Embedding Jetty Web Server

Jetty is a seriously cool product. If you’re not familiar with it, Jetty is a fully functional Web Server written in 100% pure java. The list of supported features is very comprehensive (still growing in each new release) and the web server is capable of pretty much anything Tomcat can do, and then some.

What makes Jetty even better is that it requires no install and is platform independent. This makes it highly ideal for deploying rapid proof-of-concept applications to say a kiosk system: simply put Jetty in a directory on a USB, deploy your web-app (html, php, j2ee, ruby, etc) to the directory tree, and then simply copy the structure on any machine you want to run it on.

Additionally, since Jetty is written as a pure Java web server, you are free to import the main jar libraries into your own J2SE Java application to enable web server like functionality. You could use this for complex projects to make your own web server built on top of Jetty with highly customized features, or you could use it for small tools that could benefit from http functionality (such as enabling a http admin interface for a long-running process).

The beauty of it is that it’s so ridiculously simple to use! The following code is a fully functional example of a simple HTTP echo server (compiled with jetty-6.1.11.jar, jetty-util-6.1.11.jar and servlet-api-2.5-6.1.11.jar in classpath):

import java.io.IOException;
import java.io.InputStream;

import javax.servlet.ServletException;
import javax.servlet.http.HttpServletRequest;
import javax.servlet.http.HttpServletResponse;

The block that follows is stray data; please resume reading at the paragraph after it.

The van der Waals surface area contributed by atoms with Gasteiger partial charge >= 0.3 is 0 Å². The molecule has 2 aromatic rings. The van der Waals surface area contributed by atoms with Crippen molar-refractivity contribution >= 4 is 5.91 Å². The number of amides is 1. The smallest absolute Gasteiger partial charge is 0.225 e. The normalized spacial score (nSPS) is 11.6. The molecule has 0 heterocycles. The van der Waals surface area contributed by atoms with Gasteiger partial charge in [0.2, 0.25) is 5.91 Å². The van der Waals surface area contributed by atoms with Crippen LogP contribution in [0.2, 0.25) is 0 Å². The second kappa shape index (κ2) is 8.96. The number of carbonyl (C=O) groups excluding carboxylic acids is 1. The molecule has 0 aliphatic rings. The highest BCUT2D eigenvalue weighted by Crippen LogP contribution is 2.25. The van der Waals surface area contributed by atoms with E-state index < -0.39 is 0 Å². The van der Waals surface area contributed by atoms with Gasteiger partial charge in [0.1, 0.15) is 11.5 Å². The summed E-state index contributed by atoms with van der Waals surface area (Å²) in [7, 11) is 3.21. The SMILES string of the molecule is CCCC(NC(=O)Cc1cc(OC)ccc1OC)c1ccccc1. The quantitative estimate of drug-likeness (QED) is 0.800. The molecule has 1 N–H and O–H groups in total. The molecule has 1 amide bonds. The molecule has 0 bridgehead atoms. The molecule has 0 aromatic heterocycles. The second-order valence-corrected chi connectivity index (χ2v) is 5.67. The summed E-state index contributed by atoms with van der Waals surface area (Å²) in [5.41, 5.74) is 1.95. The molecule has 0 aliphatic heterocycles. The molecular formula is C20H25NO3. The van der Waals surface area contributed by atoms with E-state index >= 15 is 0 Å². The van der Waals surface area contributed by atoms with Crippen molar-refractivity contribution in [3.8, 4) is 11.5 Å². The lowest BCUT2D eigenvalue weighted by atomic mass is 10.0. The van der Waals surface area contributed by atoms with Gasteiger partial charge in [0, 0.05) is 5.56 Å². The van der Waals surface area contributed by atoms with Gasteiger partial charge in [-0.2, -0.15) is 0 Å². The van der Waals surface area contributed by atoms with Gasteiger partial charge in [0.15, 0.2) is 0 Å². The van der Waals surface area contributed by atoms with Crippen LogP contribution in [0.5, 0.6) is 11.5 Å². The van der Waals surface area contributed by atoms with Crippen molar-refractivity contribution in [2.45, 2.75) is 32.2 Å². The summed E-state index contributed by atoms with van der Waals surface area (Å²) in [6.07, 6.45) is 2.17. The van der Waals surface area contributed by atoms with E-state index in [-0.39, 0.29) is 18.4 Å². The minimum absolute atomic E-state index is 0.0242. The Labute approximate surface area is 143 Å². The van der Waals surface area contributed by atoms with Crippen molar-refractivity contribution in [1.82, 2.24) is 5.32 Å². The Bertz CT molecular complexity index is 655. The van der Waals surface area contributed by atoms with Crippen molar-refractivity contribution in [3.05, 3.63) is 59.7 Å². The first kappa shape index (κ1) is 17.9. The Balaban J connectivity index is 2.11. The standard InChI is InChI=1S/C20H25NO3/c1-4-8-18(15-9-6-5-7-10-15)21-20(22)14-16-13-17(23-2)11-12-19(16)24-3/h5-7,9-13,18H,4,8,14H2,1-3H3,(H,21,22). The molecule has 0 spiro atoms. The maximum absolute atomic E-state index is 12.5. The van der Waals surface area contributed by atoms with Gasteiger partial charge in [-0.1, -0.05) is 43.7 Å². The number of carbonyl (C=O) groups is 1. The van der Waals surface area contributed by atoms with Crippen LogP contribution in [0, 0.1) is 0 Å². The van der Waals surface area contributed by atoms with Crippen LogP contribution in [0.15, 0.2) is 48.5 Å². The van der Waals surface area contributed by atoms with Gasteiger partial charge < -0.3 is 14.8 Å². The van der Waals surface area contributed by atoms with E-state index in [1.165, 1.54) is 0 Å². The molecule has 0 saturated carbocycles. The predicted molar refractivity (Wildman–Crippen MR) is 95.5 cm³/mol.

import org.mortbay.jetty.Connector;
import org.mortbay.jetty.Handler;
import org.mortbay.jetty.HttpConnection;
import org.mortbay.jetty.Request;
import org.mortbay.jetty.Server;
import org.mortbay.jetty.bio.SocketConnector;
import org.mortbay.jetty.handler.AbstractHandler;

public class HttpStub {
public static void main(String[] args) throws Exception {
if(args.length != 1) {
System.err.println("usage: java -jar HttpStub listen_port");
System.exit(1);
}

int port = Integer.parseInt(args[0]);

Server server = new Server();
Connector connector = new SocketConnector();
connector.setPort(port);
server.setConnectors(new Connector[] { connector });

Handler handler = new HelloHandler();
server.setHandler(handler);

server.start();
server.join();
}

public static class HelloHandler extends AbstractHandler {
public void handle(String target, HttpServletRequest request, HttpServletResponse response, int dispatch) throws IOException, ServletException {
Request base_request = (request instanceof Request) ? (Request)request:HttpConnection.getCurrentConnection().getRequest();
base_request.setHandled(true);
response.setContentType("text/xml");
response.setStatus(HttpServletResponse.SC_OK);
response.getWriter().println(streamToString(request.getInputStream()));
}
}

private static String streamToString(InputStream in) throws IOException {
StringBuffer out = new StringBuffer();
byte[] b = new byte[4096];
for (int n; (n = in.read(b)) != -1;) {
out.append(new String(b, 0, n));
}
return out.toString();
}
}


You may easily extend this into your own HTTP Proxy server with logging, redirection, anonymity, etc. Or turn it into a HTTP REST or Web Service stub with customized responses based on regex pattern matching in request text bodies or URI end-points, and so on.

And if that wasn't enough, Jetty is also a fully open-source Apache License 2.0 distribution!

Note: Code formatted with http://formatmysourcecode.blogspot.com/

Comments

  1. Hi is there a way to redirect my http request on port 80 to a https request on 443 using embedded jetty

    ReplyDelete

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